Gender stereotyping really grinds my gears. I celebrated when John Lewis released a line of gender neutral clothes, and looked for forward thinking children’s clothing brands who didn’t make every pair of girls’ shorts the shortest things ever.
During pregnancy I swore that my daughter would very rarely wear pink. She would be a tiny bastion of feminism and shirk the shackles of pink, frilly dresses. She wouldn’t be a pretty little flower, she would be a wonderful, wild, wilful child with grass stains on her knees and muddy warpaint streaking her cheeks.
But then she was born, and gosh darn it she looked adorable in baby pink!
Pink clothes in abundance!
We were also very fortunate to have received bags upon bags of clothes from her cousins meaning we needed to buy pretty much nothing.
The clothes we were given weren’t all pink, but there was a definite ‘feminine’ theme, so she ended up wearing a lot of pink, a lot of frills, a lot of floral prints. And she was a baby so grass stains didn’t really happen and mud on the face was mostly frowned upon.
She was often a picture perfect baby girl. She looked cute, I felt like a bad feminist, but I did it anyway.
It’s not that I don’t like pink, I’m partial to a good magenta. I just think it can be a bit over done on little girls and doesn’t do much for disrupting gender stereotypes.
So whenever I did need to by her something, it would nearly always be from the boys section – a blue hoody, or grey joggers (with pockets!), that looked equally adorable.
Is it feminist to care so much about aesthetics?
So, my feminist journey is still ongoing, and my views evolve almost daily, but…
At the time, it felt wrong to dress her in so many ‘pretty’ clothes. At the same time, she had a lot of beautiful, free clothes, and I wasn’t going to dress her in a sack just to make a point. As long as they were comfy and practical, who cares what they look like. I also figured that if I worried about aesthetics too much then I would be a massive hypocrite.
I also fully support everyone’s choice to dress their children however they want to (within reason/weather permitting!) And would never think badly of someone else dressing their daughter in pink, so why should I?
My concerns about what my daughter wears come from the wider issues surrounding gender stereotyping. I didn’t, and still don’t want her to think that only ‘girl things’ are for her.
I want her to know that she can wear any colour she wants to, that she can play with any toy, do any job, or have any opinion she wants to.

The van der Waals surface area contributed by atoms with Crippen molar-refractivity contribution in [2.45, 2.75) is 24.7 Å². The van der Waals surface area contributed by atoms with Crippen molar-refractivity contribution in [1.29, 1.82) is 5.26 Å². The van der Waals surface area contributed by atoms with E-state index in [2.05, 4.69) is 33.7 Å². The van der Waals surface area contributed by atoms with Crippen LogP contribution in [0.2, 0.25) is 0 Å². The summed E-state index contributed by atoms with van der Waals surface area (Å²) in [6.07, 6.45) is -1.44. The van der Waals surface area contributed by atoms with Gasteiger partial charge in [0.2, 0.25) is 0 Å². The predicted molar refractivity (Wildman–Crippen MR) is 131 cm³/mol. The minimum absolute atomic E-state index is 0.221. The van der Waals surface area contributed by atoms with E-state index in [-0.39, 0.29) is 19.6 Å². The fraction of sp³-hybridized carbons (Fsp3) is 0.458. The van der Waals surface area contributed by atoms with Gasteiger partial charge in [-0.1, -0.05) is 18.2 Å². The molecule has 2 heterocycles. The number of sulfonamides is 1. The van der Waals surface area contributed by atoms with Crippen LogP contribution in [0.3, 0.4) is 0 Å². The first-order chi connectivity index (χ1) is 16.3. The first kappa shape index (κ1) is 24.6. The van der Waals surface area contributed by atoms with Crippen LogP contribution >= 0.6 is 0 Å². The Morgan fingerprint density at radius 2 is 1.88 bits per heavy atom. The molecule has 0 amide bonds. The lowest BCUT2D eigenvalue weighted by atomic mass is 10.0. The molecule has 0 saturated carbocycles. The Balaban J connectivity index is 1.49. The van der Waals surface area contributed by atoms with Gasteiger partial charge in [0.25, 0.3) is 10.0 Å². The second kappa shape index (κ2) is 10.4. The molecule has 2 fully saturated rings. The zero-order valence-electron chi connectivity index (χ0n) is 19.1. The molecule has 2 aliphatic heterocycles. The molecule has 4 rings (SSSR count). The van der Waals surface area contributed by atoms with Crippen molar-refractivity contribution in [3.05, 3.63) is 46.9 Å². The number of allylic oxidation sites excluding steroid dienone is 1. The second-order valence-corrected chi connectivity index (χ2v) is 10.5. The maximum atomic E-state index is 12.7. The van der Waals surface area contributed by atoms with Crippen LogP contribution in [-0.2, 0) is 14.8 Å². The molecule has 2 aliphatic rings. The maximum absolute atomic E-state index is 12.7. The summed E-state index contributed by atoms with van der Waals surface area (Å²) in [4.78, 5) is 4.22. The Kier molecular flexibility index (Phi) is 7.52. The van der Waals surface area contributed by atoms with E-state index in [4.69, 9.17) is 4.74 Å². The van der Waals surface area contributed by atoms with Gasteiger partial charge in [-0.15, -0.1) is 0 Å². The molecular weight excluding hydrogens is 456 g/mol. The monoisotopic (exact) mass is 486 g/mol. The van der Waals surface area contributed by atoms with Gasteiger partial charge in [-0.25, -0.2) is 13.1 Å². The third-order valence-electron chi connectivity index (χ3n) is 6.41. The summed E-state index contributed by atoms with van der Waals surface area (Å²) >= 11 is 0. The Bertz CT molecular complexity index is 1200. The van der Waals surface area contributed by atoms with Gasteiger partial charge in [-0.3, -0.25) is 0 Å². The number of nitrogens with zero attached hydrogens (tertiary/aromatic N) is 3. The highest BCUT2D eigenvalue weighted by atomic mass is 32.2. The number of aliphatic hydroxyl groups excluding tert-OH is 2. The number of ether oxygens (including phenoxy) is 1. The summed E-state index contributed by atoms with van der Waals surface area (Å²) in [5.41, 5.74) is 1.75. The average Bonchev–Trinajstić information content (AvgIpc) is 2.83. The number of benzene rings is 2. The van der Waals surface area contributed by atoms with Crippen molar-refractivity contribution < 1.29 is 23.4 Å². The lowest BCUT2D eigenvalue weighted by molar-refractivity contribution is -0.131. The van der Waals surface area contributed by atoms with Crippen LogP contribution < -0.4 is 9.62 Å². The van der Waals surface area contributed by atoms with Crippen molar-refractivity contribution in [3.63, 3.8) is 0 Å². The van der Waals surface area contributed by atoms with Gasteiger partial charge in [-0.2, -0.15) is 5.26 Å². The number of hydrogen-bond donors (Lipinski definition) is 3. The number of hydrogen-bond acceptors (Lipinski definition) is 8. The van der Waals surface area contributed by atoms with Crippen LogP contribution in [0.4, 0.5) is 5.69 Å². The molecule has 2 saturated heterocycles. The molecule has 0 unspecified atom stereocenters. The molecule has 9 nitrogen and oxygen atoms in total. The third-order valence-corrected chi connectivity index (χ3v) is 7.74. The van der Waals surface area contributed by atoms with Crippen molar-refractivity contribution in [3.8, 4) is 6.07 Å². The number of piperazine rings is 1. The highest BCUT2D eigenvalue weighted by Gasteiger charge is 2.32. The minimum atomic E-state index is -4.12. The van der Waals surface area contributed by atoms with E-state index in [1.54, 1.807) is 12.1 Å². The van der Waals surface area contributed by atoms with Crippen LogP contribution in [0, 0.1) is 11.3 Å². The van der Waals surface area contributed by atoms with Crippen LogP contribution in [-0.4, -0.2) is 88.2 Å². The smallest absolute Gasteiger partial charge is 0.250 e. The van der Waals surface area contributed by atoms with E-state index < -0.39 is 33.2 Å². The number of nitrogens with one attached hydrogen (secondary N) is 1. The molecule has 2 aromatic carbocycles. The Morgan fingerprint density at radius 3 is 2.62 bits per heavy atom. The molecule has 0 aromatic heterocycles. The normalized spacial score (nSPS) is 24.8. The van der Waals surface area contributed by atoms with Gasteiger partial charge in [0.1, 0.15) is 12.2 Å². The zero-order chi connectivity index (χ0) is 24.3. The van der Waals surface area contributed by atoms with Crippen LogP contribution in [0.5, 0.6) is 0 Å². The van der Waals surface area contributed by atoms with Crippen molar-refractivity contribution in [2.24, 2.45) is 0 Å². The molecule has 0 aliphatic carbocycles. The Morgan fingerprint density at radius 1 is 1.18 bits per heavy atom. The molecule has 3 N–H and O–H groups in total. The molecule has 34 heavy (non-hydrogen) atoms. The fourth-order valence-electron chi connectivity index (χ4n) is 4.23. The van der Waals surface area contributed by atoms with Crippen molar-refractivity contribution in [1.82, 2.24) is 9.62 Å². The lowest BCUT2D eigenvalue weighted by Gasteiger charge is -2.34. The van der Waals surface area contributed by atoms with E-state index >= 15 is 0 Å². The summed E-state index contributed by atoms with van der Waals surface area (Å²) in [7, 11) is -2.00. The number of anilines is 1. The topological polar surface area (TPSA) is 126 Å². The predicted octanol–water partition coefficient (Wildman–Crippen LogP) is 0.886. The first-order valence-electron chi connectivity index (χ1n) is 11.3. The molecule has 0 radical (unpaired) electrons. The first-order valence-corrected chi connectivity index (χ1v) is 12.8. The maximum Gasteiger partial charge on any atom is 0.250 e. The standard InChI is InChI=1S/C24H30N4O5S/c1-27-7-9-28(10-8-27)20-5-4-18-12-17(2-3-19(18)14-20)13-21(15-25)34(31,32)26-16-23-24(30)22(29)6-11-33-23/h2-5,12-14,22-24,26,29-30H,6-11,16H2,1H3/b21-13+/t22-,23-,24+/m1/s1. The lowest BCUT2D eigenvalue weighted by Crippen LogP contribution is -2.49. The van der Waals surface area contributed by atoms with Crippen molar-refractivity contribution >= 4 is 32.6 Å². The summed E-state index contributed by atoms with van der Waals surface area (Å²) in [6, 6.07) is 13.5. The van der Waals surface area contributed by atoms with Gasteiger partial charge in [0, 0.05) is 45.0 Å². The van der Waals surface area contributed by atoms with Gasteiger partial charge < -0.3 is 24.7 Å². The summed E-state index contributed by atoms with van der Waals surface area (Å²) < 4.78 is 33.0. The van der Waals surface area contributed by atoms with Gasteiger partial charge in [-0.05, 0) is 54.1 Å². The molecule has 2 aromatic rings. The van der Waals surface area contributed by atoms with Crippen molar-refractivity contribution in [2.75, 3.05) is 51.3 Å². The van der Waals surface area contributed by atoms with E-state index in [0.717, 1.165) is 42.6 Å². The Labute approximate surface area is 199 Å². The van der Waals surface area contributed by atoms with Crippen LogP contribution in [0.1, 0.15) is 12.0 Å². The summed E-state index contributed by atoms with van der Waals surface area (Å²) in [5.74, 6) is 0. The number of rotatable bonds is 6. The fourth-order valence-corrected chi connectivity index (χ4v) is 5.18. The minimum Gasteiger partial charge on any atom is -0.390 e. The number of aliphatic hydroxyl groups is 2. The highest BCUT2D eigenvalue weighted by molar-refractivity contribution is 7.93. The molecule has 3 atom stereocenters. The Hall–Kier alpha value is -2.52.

But before she can understand all the complexities of our patriarchal world, she can understand colour. She can see that lots of girls wear pink and lots of boys wear blue. The pink toys in pink boxes have girls on them and the blue toys in blue boxes have boys on them. The pink toys are nurses uniforms and fashion dolls, and the blue toys are doctor’s outfits and superhero figures.
So, I think, if she sees herself wearing pink AND blue, maybe, just maybe, she’ll believe that all these things are for her, regardless of the colour of the box.
Gender equality begins at home – but ends pretty abruptly outside
Being careful about the clothes and toys I buy her is one thing. But there’s a whole world full of gender stereotypes that it’s hard to shield a child from without keeping them locked away.
At 2 years old, Dee saw a Spiderman toy and told me it was for boys so she couldn’t have it. That drilled home just how impressionable children can be.
And what messages are we sending them? That girls can’t have what boys have and boys can’t have what girls have? There are so many wonderful things that are typically for boys or girls – colours are just the beginning. Why does our society insist on limiting our children’s experiences because of their gender? (I’m pretty sure the answer is money and greed but that’s another post.)
I can and do talk to her in very simple terms about how she can wear / play / be whoever she wants to be. And I’m her mum so I have a pretty powerful influence… But is it enough to combat the relentlessness of toy marketers and a society so entrenched in patriarchy that it’s ingrained in us all to some degree?
Fast forward to now
Now, Dee is three, and she has her own opinions about what she wants to wear. She frequently asks to wear “that beautiful dress” and covets her tops with flower prints.
She loves handbags, and LOL dolls that make me cringe with their baby faces drinking out of coffee cups and tiny, grown up outfits clinging to their chubby baby tummies.
But on the flip side, she now loves Spiderman, and Batman, and Pokemon, and likes playing with tools and performing death-defying gymnastic feats with her dad.
Pink is sometimes her favourite colour, but blue has had the top spot at least a couple of times, along with all the colours of the rainbow.
She’s gentle and sweet, and cheeky and daring, and most definitely wilful.
The goal was never to stop her wearing pink, but to let her know that she has just as much right to wear every other colour. The choice is hers alone, and no one can tell her otherwise.
How do you feel about the pink / blue divide in children’s clothing and toys? Have you overthought it as much as me or do you not give it much thought? What do you think now you’ve read my internal dialogue on the subject?